Moderator: Andres Valverde
1) Use number of wins, loss, and draws
W = number of wins, L = number of lost, D = number of draws
n = number of games (W + L + D)
m = mean value
2) Apply the following formulas to compute s
( SQRT: square root of. )
x = W*(1-m)*(1-m) + D*(0.5-m)*(0.5-m) + L*(0-m)*(0-m)
s = SQRT( x/(n-1) )
3) Compute error margin A (use 1.96 for 95% confidence)
A = 1.96 * s / SQRT(n)
4) State with 95% confidence:
The 'real' result should be somewhere in between m-A to m+A
5) Lookup the ELO figures with the win% from m-A and m+A to get the lower and higher values in the error margin.
Dieter B?r?ner wrote:I also just saw your question in the CSS forum. Did you receive any relevant article?
Dieter B?r?ner wrote:Ok, I think I know it now. In a tournament, calculate the performance p_i of each player. Give every player an initial rating (the same for everybody). Calculate
E_i = E_average_of_opponents + 400 * log10(p_i/1-p_i);
Dieter B?r?ner wrote:s+/- = \sqrt{1/N+/- \sum_{i=1}^{N+/-}{x_i-x_av}^2}
\sigma+/- = s+/- / \sqrt{N-1}
Dieter B?r?ner wrote:For those, who have time and interest: http://www.stat.psu.edu/~dhunter/papers/bt.pdf
Implement this model (perhaps preferably the one with ties and homefileld=white advantage), and compare wit Elostat. Perhaps statisticans here already have a library for it.
Yes I think that a Bayesian approach is more sound. Using mixed Bayesian/likelihood approaches is the more modern way to go compared to the old frequency Elo! I'm not sure however that it in practice will make life better. By not using the same approach for computer chess as human chess it will be even harder to compare the different pools. It is already hard...R?mi Coulom wrote:Thanks Dieter,
Here are some preliminary result with Bayesian Elo:
http://remi.coulom.free.fr/Bayesian-Elo/
What do you think ?
R?mi
Peter Fendrich wrote:After a quick look: Why shouldn't we assume that the strength is constant for chess programs?
Peter Fendrich wrote:Have you looked at how sensitive the result is on alpha=0.5? As I understand it, the impact of alpha varying between 0.4 and 0.6 can be ignored but I may have missed something.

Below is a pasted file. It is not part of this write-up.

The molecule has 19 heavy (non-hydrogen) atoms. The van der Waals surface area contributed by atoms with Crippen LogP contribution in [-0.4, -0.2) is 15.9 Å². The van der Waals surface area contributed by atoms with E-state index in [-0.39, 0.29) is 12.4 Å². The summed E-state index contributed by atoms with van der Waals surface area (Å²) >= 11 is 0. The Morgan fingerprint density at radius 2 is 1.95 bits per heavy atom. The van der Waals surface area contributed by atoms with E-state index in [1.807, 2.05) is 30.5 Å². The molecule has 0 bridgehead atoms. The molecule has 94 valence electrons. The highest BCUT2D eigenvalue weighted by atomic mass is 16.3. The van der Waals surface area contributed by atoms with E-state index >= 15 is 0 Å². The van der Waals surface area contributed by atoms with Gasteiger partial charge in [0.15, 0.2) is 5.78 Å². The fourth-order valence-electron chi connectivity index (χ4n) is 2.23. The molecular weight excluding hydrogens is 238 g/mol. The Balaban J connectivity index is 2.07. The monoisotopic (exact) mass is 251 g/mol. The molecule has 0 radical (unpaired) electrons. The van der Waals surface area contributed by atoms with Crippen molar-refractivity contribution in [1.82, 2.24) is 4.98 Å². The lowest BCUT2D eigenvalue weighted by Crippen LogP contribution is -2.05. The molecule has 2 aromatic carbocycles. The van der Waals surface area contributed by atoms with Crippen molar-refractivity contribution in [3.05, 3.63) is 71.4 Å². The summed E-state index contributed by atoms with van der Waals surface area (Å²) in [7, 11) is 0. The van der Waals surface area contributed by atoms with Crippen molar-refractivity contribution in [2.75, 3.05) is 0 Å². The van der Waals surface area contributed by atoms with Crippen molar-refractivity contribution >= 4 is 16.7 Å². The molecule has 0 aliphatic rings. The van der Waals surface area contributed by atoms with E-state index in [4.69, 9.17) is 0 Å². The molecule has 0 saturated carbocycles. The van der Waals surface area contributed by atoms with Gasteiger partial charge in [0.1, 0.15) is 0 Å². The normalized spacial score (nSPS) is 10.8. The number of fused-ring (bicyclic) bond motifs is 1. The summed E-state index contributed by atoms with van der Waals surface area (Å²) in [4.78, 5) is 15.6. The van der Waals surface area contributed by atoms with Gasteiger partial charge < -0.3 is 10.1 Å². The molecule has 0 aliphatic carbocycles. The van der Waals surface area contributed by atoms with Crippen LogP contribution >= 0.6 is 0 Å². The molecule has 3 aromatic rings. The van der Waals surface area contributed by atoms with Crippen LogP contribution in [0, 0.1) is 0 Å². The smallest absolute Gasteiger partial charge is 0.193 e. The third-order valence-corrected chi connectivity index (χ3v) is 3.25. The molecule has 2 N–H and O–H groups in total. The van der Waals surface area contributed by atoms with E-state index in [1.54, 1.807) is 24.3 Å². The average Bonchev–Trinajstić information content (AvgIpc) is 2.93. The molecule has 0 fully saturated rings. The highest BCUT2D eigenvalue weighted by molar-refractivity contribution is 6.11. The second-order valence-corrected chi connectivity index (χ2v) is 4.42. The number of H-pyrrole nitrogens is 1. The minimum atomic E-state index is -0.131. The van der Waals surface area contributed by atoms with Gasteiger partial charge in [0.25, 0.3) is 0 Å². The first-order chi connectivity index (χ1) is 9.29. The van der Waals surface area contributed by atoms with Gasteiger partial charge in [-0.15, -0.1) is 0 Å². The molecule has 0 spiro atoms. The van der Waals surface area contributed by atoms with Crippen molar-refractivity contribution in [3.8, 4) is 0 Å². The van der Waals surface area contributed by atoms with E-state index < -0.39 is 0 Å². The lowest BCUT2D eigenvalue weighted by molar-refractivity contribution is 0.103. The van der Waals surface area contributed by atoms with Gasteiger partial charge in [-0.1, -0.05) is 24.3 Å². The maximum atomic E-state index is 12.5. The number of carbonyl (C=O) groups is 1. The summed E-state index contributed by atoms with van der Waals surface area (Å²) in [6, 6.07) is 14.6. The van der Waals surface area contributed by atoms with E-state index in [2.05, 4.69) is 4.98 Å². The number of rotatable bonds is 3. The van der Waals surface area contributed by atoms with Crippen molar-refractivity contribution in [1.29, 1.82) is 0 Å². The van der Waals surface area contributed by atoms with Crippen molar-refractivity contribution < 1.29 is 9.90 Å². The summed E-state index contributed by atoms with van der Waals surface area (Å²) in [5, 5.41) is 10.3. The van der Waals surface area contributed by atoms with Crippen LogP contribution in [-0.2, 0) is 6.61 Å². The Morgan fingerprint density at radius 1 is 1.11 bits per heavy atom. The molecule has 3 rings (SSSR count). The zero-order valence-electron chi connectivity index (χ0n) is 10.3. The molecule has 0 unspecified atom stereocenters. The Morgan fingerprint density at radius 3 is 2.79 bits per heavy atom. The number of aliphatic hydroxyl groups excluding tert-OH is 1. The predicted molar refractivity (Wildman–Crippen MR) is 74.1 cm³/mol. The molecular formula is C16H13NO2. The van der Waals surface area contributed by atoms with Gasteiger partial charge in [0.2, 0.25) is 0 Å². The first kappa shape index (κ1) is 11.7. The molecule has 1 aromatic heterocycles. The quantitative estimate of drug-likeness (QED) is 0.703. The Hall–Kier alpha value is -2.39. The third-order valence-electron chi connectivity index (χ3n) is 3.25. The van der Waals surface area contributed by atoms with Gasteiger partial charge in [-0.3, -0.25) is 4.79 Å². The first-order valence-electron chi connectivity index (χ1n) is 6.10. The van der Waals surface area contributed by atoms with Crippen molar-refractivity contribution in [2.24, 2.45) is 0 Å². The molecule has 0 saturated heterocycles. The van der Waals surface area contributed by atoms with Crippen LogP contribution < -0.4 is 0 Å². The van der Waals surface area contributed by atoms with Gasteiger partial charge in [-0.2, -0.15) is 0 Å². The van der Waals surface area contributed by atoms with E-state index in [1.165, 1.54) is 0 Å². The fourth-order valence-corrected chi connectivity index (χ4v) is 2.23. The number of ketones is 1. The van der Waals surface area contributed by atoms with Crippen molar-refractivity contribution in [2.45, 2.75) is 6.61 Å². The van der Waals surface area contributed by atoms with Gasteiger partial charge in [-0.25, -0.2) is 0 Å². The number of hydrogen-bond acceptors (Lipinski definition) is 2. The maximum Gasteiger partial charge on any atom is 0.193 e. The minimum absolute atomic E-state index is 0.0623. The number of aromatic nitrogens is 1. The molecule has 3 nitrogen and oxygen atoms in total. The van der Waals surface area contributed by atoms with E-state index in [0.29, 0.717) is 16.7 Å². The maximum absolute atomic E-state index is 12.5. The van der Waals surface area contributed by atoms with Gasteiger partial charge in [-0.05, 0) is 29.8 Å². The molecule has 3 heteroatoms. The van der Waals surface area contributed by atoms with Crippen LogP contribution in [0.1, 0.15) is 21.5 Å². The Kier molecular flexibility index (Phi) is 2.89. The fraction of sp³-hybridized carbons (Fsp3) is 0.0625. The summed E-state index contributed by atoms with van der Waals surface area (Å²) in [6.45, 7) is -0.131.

Peter Fendrich wrote:The maximum-likelihood mentioned or a similar estimation seems to be doable. Is this maximum-likelihood standard these days?
Ok, I became a little bit suspicious...R?mi Coulom wrote:After thinking a little more about it, I do not believe that the maximum likelihood is the best thing to compute. As the figure shows, there may be more than one maximum. Also, likelihood distributions are often assymetric, so the expected rating is very different from the maximum-likelihood rating.
Great!Here is how I would do it. It is closer to the ELOStat iterative approach:
- start with all elos to 500
- iterate a procedure that replaces the elo of each player by the expected Elo obtained by Bayesian inference, assuming the Elos of opponents are their true Elos.
- Finally, compute confidence interval from the likelihood of every player, assuming their opponents have true Elos.
I will try this and make the program available.
R?mi
R?mi Coulom wrote:I will try this and make the program available.
Ulysses Omycron wrote:Hello, I've been running Engines Matches in my computer for a while and always wanted to calculate the programs' rating, but I didn't like ELOStat because if you ran a tournament of 4 programs ("A", "B", "C" and "D") and another with other 4 programs ("E", "F", "G", and "H") you may get a PGN with 32 games, ELOStat is ok, but once you enter the PGN a game of program "I" beating program "C" and losing to program "F", the ratings are messed up, you might need to use separated PGNs and the ratings are lost; the solution of course is: Instead of "All the programs start with the same rating", "Each program can be assigned a rating that may be different than other program's rating before the new rating calculation starts" seems like a fancy feature, but I'm affraid it's beyond humanity ;).
I downloaded Bayeselo, but "No command line parameter found". To solve this I may either: Run it from the MSDOS Prompt and enter the commands in real time; make a bayeselo.bat file containing the commands so I just double click it and the work is done; or create a shortcut and add the commands in the Destiny box.
I still have to figure out what is my best option and how to do it, but being able to see an online "How to use it" page would be nice :)
Best regards.
R?mi Coulom wrote:Dieter, if you understand the paper well, and can provide the formula, this would be very welcome.
In fact, the paper is not so hard to understand. I have understood the principle of the formulas he gives, so I should be able to figure out the formula to combine home-field advantage and ties by myself. I will probably do that right after the holidays.Dieter B?r?ner wrote:Sorry, no I don't understand enough (yet?). I had the impression, that I saw some mathematica or matlab code supporting Hunter's paper. Perhaps you can find it.
Cheers,
Dieter
R?mi Coulom wrote:That feature would be very easy to add. I will do it.
R?mi Coulom wrote:Also, I wonder what you mean by "the ratings are messed up". The ratings of E, F, G, and H will go up a lot, and the ratings of A, B, C and D will go down a lot. Is this what you'd like to avoid ?
R?mi Coulom wrote:I believe Leo Dijksman has the same problem with his divisions, and this is the reason why he does not use ELOStat. Assigning values to some players should fix the problem, but I will try to think about better solutions.
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